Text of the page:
When your small business hits stall mode

By April 26, 2017Uncategorized

The Thomson Reuters/PayNet Small Business Lending Index (SBLI) released in February 2017 is showing a decline in investment growth for small business, which suggests small businesses are not looking confidently to the future. The index decreased 5 percent from January 2107 to February 2017 and down a whole 4 percent from the same month last year.

A slowdown trend is emerging in the sectors that normally show growth, including retail, construction, and agriculture. It shows finance and arts merely in “maintenance mode.” Where does your small business fit into these index predictions? Have you experienced a slowdown?

The dreaded plateau

When you first start your business, your passion is at its peak. You have a clear business plan, capital to invest, a small team of excited creatives ready to jump in feet first. Though these can be the hardest and longest days, they are also often the most rewarding for entrepreneurs when they see the fruit of their hard work starting to pay off. The business builds and rolls toward profits.

After time, experts usually say when a business reaches the high 6- to the low 7-figure range, there’s a plateau where the rise use to be. Growth slows or stalls. This is when the business, the owner, the core employees show their mettle or run into trouble.

Ways to break through the stall

Passion, expertise, and skill are the foundation for a new business, which builds on an innovative or useful service or product. If those pillars do not change, then why does a business plateau? Moreover, how does a small business owner work through?

Ask tough questions. To pinpoint the cause, ask these questions:

  • Are we doing something wrong?
  • Are customers returning?
  • Have operating costs increased?
  • Is there more competition in our market?
  • Has market demand decreased?
  • Are we spreading ourselves too thin?

Pour over your income statements, run your Google analytics, talk to your customers about their experience and expectations, negotiate with your distributors and partners.

Check your complacency. That initial passion is tough to maintain. Burning the candle at both ends, throwing all you have into making your idea a success takes a lot of energy. Once you feel on stable ground, it is easy, and maybe even necessary, to go into cruise control. Enjoy your success, breathe. Just don’t do it for too long, because on cruise, you aren’t planning your next step.

Consider what you are willing and able to do next. A significant investment of time, money and resources, making difficult decisions about core services and core employees, even going for a time without income are possibilities. How many difficult decisions are you willing to make?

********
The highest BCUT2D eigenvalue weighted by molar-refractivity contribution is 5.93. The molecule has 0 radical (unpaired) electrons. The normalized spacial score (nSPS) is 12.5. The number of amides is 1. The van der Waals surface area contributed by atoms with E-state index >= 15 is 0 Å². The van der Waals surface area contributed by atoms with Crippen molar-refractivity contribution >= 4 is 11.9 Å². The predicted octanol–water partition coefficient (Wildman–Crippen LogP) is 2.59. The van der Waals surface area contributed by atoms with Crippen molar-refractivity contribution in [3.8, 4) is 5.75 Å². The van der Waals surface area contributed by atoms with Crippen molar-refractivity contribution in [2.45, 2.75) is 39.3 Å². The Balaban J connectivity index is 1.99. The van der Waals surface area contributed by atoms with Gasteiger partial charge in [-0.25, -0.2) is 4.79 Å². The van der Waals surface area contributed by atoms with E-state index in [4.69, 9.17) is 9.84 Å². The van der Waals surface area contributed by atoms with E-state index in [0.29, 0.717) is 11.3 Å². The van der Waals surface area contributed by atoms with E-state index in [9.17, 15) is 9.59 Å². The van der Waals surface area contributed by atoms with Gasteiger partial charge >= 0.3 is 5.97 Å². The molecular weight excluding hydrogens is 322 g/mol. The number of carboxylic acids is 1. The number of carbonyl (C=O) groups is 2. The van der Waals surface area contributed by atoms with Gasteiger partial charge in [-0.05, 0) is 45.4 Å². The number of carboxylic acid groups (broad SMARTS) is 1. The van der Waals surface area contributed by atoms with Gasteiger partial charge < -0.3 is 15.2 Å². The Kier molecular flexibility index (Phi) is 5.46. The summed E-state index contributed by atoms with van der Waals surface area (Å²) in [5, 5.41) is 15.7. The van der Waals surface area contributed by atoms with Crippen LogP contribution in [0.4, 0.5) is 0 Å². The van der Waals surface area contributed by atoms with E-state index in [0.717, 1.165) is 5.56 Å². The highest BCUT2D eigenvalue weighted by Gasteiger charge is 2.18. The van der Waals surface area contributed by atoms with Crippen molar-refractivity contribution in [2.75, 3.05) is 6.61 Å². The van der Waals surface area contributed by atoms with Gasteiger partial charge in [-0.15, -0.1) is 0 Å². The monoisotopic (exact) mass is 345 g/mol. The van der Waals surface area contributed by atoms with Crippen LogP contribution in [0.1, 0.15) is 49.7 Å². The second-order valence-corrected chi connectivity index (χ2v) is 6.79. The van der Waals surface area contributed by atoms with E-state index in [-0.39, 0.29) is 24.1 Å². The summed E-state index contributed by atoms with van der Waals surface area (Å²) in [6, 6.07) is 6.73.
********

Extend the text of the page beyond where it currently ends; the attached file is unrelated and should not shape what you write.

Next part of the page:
Financial investment is likely a necessity. Securing additional capital to build your technology infrastructure, devote resources to research and development of new services or products, hire new talent, increase your fleet, or jump-start your marketing, can pump new life into a stalling business. It takes planning, control, and risk.

New hires and new fires. Do you need to hire a second tier of managers to grow a product line or diversify your marketing push? Alternatively, do you need to let someone go, who may have contributed to the initial growth of your business, but has been outgrown? Neither are easy prospects.

For new talent, mine your connections through online avenues like LinkedIn, and be ready to offer a suitable onboard package for upper to mid-level managers. This might mean looking for alternative lending options to boost your cash flow, or taking a drastic pay cut yourself to boost the potential new-hire budget. Use online resources like this cost-per-hire calculator or this bad-hire-calculator, which helps you understand the implications of making the wrong pick (as much as $50,000 for one bad hire).

You are an entrepreneur, a small business owner, but not an HR expert. If you have to let, an employee go, do your research first to avoid issues later. However, if the separation is one you deem necessary for the continued growth of your company, make it happen.

Introspection and monitoring are necessities for every business, no matter the size or industry, but small businesses fall more easily into the trap of not seeing the forest for the trees. Working tirelessly on day-to-day issues, focusing on today and not the future, until the future mirrors the SBLIs predictions of a slowdown. The dreaded plateau is inevitable but beatable.

Has your small business hit a plateau? How are you pushing past?

Comments are closed.